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The Big Story: What Starts Here Saves Lives – AAMC

“Academic medicine touches the lives of Americans every day. The AAMC’s vast network of over 150 medical schools, approximately 400 teaching hospitals and nearly 80 academic societies help drive research and innovation, provide complex patient care, promote health equity and physician workforce diversity, educate and train future physicians, and collaborate with local communities.”

Academics on the front foot

By Tim Stewart
3-minute read

If you’ve felt like your healthcare organization has been on its back foot recently, off balance or in a defensive posture, you’re not alone. Critiques of hospitals and health systems abound, ranging from executive compensation to tax exempt status to price opacity and more.

When you’re constantly ducking and dodging the jabs of well-funded critics, it’s tough to catch your balance.

The AAMC’s What Starts Here Saves Lives campaign helps academic health systems get their footing. It’s anchored by a 90-second video telling a clear, data-driven and emotionally engaging story. Yet it’s just one example of a much wider movement among AMCs to evolve and reposition themselves. These necessary efforts to redefine AMCs on their own terms provides a gameplan for any type of provider wanting to shift its weight forward and go on the offense.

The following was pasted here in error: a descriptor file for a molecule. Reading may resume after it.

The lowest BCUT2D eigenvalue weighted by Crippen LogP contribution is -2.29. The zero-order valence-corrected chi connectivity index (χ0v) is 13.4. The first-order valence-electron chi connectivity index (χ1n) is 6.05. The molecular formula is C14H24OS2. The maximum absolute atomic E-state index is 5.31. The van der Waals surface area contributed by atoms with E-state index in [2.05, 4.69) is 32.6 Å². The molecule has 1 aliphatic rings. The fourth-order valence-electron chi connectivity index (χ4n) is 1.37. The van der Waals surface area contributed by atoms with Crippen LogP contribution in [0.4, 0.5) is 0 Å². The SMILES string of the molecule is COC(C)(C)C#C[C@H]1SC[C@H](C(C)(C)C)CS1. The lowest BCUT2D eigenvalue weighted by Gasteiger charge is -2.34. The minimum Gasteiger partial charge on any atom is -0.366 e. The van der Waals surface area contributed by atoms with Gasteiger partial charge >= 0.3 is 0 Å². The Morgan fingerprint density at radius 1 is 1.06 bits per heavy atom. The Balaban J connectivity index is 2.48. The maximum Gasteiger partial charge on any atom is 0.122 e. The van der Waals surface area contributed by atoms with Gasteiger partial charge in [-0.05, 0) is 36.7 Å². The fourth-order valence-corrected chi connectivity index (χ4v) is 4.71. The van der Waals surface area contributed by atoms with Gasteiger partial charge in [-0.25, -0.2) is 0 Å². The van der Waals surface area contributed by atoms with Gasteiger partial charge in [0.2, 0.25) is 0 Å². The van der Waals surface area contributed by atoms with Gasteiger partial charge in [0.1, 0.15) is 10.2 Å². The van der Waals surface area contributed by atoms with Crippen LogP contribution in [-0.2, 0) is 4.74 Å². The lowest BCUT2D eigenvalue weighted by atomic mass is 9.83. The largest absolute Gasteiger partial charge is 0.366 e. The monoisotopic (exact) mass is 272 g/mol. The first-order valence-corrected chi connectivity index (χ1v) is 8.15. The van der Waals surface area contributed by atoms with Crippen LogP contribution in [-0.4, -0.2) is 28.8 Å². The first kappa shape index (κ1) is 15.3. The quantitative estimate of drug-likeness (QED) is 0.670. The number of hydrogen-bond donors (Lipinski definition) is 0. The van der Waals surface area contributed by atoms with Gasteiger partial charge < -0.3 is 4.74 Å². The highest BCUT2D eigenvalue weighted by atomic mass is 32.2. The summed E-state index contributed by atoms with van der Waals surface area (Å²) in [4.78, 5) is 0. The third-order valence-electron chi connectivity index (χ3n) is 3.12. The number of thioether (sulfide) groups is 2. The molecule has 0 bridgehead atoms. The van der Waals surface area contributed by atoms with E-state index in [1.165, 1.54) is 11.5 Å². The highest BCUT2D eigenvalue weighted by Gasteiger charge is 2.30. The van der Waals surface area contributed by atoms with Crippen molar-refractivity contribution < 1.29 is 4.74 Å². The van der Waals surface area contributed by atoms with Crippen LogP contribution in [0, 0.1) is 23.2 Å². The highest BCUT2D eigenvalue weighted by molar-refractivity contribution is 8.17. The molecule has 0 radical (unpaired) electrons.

Let’s look at lessons from the larger movement, using What Starts Here as a tangible example that you can take back to your team – whether your email ends in .edu, .org or .com.

Plant a flag

They’ve been hard to come by recently: full-throated affirmations of large healthcare providers. It feels a lot less comfortable making the case for a big organization than a small one. It’s also easier to target the big organization. Today, we’re seeing AMCs step up. They’re making a bold statement of intent about why they matter – to society, to the economy, to the health of the individual patient lying on the operating table. And that clear intent, exemplified by What Starts Here, makes it a refreshing change of pace.

Actionable takeaway: Know who you are and be able to speak to it. Define yourself in the marketplace and in the constellation of healthcare institutions. Your organization does countless things, small and large, every day, that add up to immense value for your community. Don’t allow your organization to be defined by someone else’s definitions of what a hospital should do or be. Instead, be proactive in presenting a full – and yes, honest – picture of who you are. Tell your story on your terms

Read the tea leaves

The AAMC is anticipating member organizations’ turn in the harsh spotlight. Look at the recent history of hospital scrutiny. First it was for-profits: Could driving cash to shareholders be compatible with the mission-oriented nature of care? Then not-for-profits: Are they doing enough to justify their tax breaks? Or are they just acting like Big Business? Seems a fair bet that many of the same lines of attack will be headed for academic healthcare.

On top of that, many AMCs are affiliated with public universities. Those institutions are accustomed to a different level of oversight, sparring with state legislators, where other not-for-profit providers may have a line to the governor but little else. In short, state politics affect public academics, and statehouses across the country are showing more appetite for taking shots at providers.